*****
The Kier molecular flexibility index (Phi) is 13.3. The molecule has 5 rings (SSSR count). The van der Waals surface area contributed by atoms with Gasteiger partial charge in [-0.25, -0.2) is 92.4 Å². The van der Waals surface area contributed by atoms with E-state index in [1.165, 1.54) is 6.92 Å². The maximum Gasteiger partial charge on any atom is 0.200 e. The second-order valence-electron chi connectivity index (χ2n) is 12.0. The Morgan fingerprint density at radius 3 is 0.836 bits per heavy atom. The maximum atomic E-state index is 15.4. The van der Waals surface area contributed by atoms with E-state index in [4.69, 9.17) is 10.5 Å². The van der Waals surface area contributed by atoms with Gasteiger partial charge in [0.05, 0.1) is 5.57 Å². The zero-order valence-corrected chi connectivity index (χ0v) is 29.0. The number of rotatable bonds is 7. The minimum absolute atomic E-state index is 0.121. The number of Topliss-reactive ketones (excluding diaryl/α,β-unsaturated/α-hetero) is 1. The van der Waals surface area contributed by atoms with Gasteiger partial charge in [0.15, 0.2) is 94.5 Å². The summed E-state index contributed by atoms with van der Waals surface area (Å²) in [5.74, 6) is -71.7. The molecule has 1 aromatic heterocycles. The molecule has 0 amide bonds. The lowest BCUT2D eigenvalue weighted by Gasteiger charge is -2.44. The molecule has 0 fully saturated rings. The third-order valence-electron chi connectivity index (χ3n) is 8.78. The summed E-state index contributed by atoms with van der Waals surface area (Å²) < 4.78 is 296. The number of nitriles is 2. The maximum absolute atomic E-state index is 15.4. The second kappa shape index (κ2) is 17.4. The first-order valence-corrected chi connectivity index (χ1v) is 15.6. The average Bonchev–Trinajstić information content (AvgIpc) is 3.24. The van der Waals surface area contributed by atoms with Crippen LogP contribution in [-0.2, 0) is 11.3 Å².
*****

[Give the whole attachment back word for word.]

The Kier molecular flexibility index (Phi) is 13.3. The molecule has 5 rings (SSSR count). The van der Waals surface area contributed by atoms with Gasteiger partial charge in [-0.25, -0.2) is 92.4 Å². The van der Waals surface area contributed by atoms with E-state index in [1.165, 1.54) is 6.92 Å². The maximum Gasteiger partial charge on any atom is 0.200 e. The second-order valence-electron chi connectivity index (χ2n) is 12.0. The Morgan fingerprint density at radius 3 is 0.836 bits per heavy atom. The maximum atomic E-state index is 15.4. The van der Waals surface area contributed by atoms with E-state index in [4.69, 9.17) is 10.5 Å². The van der Waals surface area contributed by atoms with Gasteiger partial charge in [0.05, 0.1) is 5.57 Å². The zero-order valence-corrected chi connectivity index (χ0v) is 29.0. The number of rotatable bonds is 7. The minimum absolute atomic E-state index is 0.121. The number of Topliss-reactive ketones (excluding diaryl/α,β-unsaturated/α-hetero) is 1. The van der Waals surface area contributed by atoms with Gasteiger partial charge in [0.15, 0.2) is 94.5 Å². The summed E-state index contributed by atoms with van der Waals surface area (Å²) in [5.74, 6) is -71.7. The molecule has 1 aromatic heterocycles. The molecule has 0 amide bonds. The lowest BCUT2D eigenvalue weighted by Gasteiger charge is -2.44. The molecule has 0 fully saturated rings. The third-order valence-electron chi connectivity index (χ3n) is 8.78. The summed E-state index contributed by atoms with van der Waals surface area (Å²) < 4.78 is 296. The number of nitriles is 2. The maximum absolute atomic E-state index is 15.4. The second kappa shape index (κ2) is 17.4. The first-order valence-corrected chi connectivity index (χ1v) is 15.6. The average Bonchev–Trinajstić information content (AvgIpc) is 3.24. The van der Waals surface area contributed by atoms with Crippen LogP contribution in [-0.2, 0) is 11.3 Å².